DIYlaw is Nigeria’s foremost legal technology company offering implied and quality legal services and information to entrepreneurs. The services range from business registration, legal documents, access to legal resources, and a lawyer directory with lawyers classified by region and practice areas. It’s a one-stop online hub with easy-to-access, transparent legal expertise at affordable rates, which solves a critical pain point for many Nigerian entrepreneurs.
Ayiba’s Precious Obiabunmo had a chat with one of the co-founders Funkola Odeleye about the high and low moments of DIYLaw’s journey. This NextGen Series is in partnership with the Concordia Summit.
DIYLawNG will be five this year, what has been the highest high and lowest low throughout the journey?
We have had many highs and lows in the last 5 years, but I guess it’s all part of the journey and we are earning our stripes. One of the highs that sticks out is our very first order. It was our first day, we had launched our platform stealthily and were still thinking of how to make the big announcement and then we got a notification that someone had purchased a service. It was so exciting and it gave us validation that there was a market out there waiting for our services.
I’ll say that this pandemic has created one of the lowest lows for us as with so many other businesses, but there are lessons that we are learning from it. We are learning to be proactive and reactive at the same time and to be resourceful with downtime.
Our entrepreneurial journey has been filled with highs and lows. Specifically, Covid-19 has taught us to be resourceful with downtime.
How did you meet your co-founder: Odunoluwa Longe? What is one thing you were looking for in a co-founder that Odunoluwa has in abundance? How does that quality complement with your style?
Side note: I have two co-founders (Odun and Bola).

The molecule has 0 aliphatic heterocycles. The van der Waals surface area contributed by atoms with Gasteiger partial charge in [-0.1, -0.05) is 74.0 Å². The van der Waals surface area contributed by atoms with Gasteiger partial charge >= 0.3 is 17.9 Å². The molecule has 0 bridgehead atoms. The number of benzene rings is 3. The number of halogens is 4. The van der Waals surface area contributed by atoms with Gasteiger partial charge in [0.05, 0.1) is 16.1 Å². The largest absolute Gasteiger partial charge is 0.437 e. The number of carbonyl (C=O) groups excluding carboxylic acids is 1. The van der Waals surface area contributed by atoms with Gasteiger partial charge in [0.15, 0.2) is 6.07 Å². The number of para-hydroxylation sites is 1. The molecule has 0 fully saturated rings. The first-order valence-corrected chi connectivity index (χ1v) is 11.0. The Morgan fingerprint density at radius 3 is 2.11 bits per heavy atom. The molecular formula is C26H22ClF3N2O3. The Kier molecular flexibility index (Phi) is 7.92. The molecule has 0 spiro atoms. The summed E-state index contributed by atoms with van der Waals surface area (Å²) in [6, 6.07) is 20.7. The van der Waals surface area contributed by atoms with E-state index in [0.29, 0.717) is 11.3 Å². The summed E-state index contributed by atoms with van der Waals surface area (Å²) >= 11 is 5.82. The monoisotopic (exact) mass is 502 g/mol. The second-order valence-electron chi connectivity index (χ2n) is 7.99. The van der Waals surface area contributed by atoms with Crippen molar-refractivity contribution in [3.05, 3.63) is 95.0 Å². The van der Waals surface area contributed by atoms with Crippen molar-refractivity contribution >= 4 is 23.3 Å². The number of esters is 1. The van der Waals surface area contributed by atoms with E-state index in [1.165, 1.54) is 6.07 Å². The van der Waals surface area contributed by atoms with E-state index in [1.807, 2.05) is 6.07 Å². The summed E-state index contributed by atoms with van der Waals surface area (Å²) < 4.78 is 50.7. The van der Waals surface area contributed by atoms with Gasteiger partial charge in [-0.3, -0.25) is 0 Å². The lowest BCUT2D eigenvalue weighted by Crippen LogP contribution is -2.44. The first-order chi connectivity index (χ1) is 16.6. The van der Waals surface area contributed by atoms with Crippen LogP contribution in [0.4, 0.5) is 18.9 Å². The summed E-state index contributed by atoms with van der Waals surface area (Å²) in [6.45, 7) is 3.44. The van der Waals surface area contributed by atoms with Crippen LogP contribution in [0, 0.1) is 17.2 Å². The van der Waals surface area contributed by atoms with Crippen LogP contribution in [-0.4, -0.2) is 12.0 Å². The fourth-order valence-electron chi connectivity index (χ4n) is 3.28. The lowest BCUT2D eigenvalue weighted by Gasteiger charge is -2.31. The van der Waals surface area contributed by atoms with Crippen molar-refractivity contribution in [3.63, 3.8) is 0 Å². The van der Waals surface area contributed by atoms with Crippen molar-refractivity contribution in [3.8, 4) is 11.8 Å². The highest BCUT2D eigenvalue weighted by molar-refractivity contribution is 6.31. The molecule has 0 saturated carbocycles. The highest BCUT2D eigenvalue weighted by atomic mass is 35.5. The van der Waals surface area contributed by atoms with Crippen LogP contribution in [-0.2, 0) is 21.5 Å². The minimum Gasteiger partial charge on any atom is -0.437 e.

Odun and I met at university, however she was two years ahead of me. Some years later, we wound up working together at an investment bank and we constantly bounced ideas off one another for providing legal services tailored to startups. We then quit our jobs to make our ideas a reality.
I won’t say I was looking out for any qualities or even for a co-founder at all, but our synergy was great. Every time we sat together or discussed, we were always in sync, thinking of grand ideas and solutions to everyday problems and it naturally progressed to us starting businesses together. Odun is a problem solver; her passion for entrepreneurs is very visible and genuine.
I imagine Nigeria is a difficult market for doing business. If you could change one thing about your operating environment, what would it be? Who do you think needs to be part of that change?
One thing I would love to change is the lack of infrastructure. It is unfortunate that we have to create our own power, struggle with epileptic internet connections, spend hours in traffic, to name a few. These are things that we shouldn’t have to deal with if our governments rise up to their responsibilities.
So much of what makes a successful startup comes from a talented team and good leadership. However, what external input would you credit some of DIYLaw’s success to?
Beyond our leadership and team’s input, I credit a lot of our success to our business partners and our early backers – The Hague Institute for the Innovation of Law (HiiL) who gave us a grant in the first few months of starting up, as well as valuable lessons through their acceleration program.
Funkola Odeleye is the co-founder and CEO at DIYLaw and also the Corporate-Commercial and Intellectual Property Lead at The Longe Practice LP (TLP) – an entrepreneur focused law practice. She has a background in commercial and corporate law firm practice with years of in-house counsel experience in investment banking. Funkola’s legal experience prior to founding TLP and DIYLaw cuts across capital markets, investment advisory, compliance and securities.
Funkola has a Masters in Finance and Financial Law from the School of Oriental & African Studies, University of London in addition to her LLB from the Lagos State University and BL from the Nigerian Law School. She was the 2019 Sub-Saharan winner and Global Finalist of the Entrepreneurial Award of the British Council Study UK Alumni Award. She is an 2019 Obama Africa Leader, an Innovating Justice Fellow of The Hague Institute for the Innovation of Law (HiiL) and a Cartier Women’s Initiative 2020 Fellow. Funkola believes that entrepreneurship is the most sustainable solution to unemployment and she is passionate about mentoring and developing the entrepreneurial ecosystem in Nigeria. She keeps a food blog and loves to cook.
This Next Gen Series Interview is in partnership with the Concordia Summit.